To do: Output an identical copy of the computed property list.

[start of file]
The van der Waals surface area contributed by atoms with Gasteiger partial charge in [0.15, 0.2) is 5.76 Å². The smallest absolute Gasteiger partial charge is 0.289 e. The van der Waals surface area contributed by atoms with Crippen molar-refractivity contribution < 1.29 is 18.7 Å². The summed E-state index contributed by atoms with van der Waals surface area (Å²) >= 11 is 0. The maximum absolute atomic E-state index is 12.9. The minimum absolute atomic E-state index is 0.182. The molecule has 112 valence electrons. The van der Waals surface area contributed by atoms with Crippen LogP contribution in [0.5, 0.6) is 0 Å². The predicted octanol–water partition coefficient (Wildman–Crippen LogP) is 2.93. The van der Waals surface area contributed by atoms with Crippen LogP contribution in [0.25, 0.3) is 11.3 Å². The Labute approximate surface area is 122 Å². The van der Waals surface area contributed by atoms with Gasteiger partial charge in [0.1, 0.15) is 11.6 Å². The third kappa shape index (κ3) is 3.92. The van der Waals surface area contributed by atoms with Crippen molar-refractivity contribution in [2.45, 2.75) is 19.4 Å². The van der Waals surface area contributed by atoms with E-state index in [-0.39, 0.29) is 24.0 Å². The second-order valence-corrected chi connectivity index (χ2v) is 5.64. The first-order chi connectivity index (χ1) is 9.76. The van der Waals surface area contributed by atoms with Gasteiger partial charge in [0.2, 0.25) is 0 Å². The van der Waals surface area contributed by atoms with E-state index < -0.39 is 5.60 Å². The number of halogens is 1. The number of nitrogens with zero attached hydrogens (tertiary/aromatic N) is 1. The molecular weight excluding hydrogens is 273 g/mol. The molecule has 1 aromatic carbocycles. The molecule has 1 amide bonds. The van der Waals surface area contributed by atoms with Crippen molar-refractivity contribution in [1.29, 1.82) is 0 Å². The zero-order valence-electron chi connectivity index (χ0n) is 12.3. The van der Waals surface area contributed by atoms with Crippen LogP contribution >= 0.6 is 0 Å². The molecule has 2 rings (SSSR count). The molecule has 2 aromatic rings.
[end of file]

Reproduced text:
The van der Waals surface area contributed by atoms with Gasteiger partial charge in [0.15, 0.2) is 5.76 Å². The smallest absolute Gasteiger partial charge is 0.289 e. The van der Waals surface area contributed by atoms with Crippen molar-refractivity contribution < 1.29 is 18.7 Å². The summed E-state index contributed by atoms with van der Waals surface area (Å²) >= 11 is 0. The maximum absolute atomic E-state index is 12.9. The minimum absolute atomic E-state index is 0.182. The molecule has 112 valence electrons. The van der Waals surface area contributed by atoms with Crippen LogP contribution in [0.5, 0.6) is 0 Å². The predicted octanol–water partition coefficient (Wildman–Crippen LogP) is 2.93. The van der Waals surface area contributed by atoms with Crippen LogP contribution in [0.25, 0.3) is 11.3 Å². The Labute approximate surface area is 122 Å². The van der Waals surface area contributed by atoms with Gasteiger partial charge in [0.1, 0.15) is 11.6 Å². The third kappa shape index (κ3) is 3.92. The van der Waals surface area contributed by atoms with Crippen molar-refractivity contribution in [2.45, 2.75) is 19.4 Å². The van der Waals surface area contributed by atoms with E-state index in [-0.39, 0.29) is 24.0 Å². The second-order valence-corrected chi connectivity index (χ2v) is 5.64. The first-order chi connectivity index (χ1) is 9.76. The van der Waals surface area contributed by atoms with Gasteiger partial charge in [0.2, 0.25) is 0 Å². The van der Waals surface area contributed by atoms with E-state index < -0.39 is 5.60 Å². The number of halogens is 1. The number of nitrogens with zero attached hydrogens (tertiary/aromatic N) is 1. The molecular weight excluding hydrogens is 273 g/mol. The molecule has 1 aromatic carbocycles. The molecule has 1 amide bonds. The van der Waals surface area contributed by atoms with Crippen molar-refractivity contribution in [1.29, 1.82) is 0 Å². The zero-order valence-electron chi connectivity index (χ0n) is 12.3. The van der Waals surface area contributed by atoms with Crippen LogP contribution >= 0.6 is 0 Å². The molecule has 2 rings (SSSR count). The molecule has 2 aromatic rings.